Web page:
The uncertainty about the possibility of starting up again this year or next is creating feelings of despair. Some of these organizations are operating only thanks to the kindness of their staff, working regardless of pay. This is a particularly troubling time for organizations that are newly formed and ramping up and are now faced with permanent loss of staff, momentum, and incomes that will not cover their fixed expenses. We have heard that they can push away the profound anxiety and depression only so long before it overwhelms them. As one person said, “Well, mainly, 70 percent of our revenue is ticket sales, and 85 percent of the people who walk through our doors are from-away tourists. So, basically, it hasn’t hit us yet because we’re not open, but we are not going to generate the revenue that keeps our doors open this year, so I’m in a panic mode.”

A critical contributor to Nova Scotia’s economy

Nova Scotia’s non-profit sector contributes $1 billion in Gross Domestic Product (GDP) to the economy annually, a recent economic impact study by the Atlantic Provinces Economic Council revealed. It is far from being a drain on the economy. The sector is similar in size to the transportation or financial services industries. Wages are low: 16 percent below those of nonprofits nationally and 20 percent below the average for all industries in Nova Scotia.

In 2018, the province had one of the highest levels of volunteerism in the country, with 74 million hours contributed. The impact study estimates that the economic value of volunteer hours was approximately $1.5 billion in 2018. It is also estimates that the volunteer hours translate into 30,000 full-time equivalent jobs supporting the work of the sector. Combined we are talking about the impact of COVID-19 on the equivalent of 50,000 Nova Scotians. We do not know if volunteering will ever recover post-COVID-19, with so many of the volunteers being seniors who cannot risk re-engaging with society, except virtually, until there is a vaccine.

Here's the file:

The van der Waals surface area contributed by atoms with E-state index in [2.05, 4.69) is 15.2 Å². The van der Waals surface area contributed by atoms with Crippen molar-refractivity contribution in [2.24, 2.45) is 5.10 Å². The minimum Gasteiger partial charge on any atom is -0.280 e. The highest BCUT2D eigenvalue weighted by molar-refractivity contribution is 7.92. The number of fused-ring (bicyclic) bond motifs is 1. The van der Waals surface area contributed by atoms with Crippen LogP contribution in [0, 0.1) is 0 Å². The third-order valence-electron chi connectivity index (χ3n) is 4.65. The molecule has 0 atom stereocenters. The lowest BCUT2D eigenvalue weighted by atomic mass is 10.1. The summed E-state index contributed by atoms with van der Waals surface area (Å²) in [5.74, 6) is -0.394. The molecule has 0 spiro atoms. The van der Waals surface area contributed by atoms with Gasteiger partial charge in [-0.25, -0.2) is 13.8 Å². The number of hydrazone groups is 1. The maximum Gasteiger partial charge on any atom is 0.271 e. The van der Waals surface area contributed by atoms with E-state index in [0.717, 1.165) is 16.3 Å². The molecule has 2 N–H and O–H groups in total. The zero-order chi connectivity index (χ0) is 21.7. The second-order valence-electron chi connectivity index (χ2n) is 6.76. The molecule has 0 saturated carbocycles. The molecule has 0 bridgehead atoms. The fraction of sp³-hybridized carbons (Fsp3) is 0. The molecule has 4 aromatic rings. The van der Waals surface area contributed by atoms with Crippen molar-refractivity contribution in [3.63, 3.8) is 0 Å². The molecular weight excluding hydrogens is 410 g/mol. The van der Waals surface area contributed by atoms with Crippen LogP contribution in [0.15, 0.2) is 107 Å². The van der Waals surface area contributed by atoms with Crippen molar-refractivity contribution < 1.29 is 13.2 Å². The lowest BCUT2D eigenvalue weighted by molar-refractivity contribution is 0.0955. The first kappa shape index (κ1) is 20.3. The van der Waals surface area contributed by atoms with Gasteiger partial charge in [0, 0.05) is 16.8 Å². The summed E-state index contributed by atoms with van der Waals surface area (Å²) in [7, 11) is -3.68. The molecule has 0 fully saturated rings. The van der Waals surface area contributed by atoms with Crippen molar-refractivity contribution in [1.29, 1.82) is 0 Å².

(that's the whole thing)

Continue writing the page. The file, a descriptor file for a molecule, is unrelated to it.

The business case for supporting the sector is convincing, and there are many multiplier effects from investments in the sector.  However, the looming social deficit we are facing with the profound fragility and depletion of the non-profit and voluntary sector in Nova Scotia is an even more compelling argument for supporting the sector. Imagine the province if the sector cannot bounce back. We risk collapse of the third leg of the stool, and if that happens the other two legs will not be able to hold us up.

Imagine Canada is advocating to the federal Department of Finance to provide a Sector Resilience Grant Program, and I call on Andy Fillmore, the member of Parliament for Halifax and Parliamentary Secretary to the Minister of Infrastructure and Communities, to support this call. Too much is at stake if we fail to support the non-profit and voluntary sector so it can innovate, pivot and help create a new more equitable and inclusive Canada. Longer term, the sector, government and business need to partner to create a boldly different and transformed normal. Working with new, collaborative approaches, we can ensure the stool is braced, strongly connected and perhaps even redesigned so our society is more robust healthier, sustainable and caring.

This article is part of the The Coronavirus Pandemic: Canada’s Response special feature.

Do you have something to say about the article you just read? Be part of the Policy Options discussion, and send in your own submission, or a letter to the editor. 
Patricia Bradshaw
Patricia Bradshaw, PhD, is chair of the Board of the Community Sector Council of Nova Scotia and a professor of management and former dean of the Sobey School of Business at Saint Mary’s University in Halifax, Nova Scotia.

You are welcome to republish this Policy Options article online or in print periodicals, under a Creative Commons/No Derivatives licence.

Creative Commons License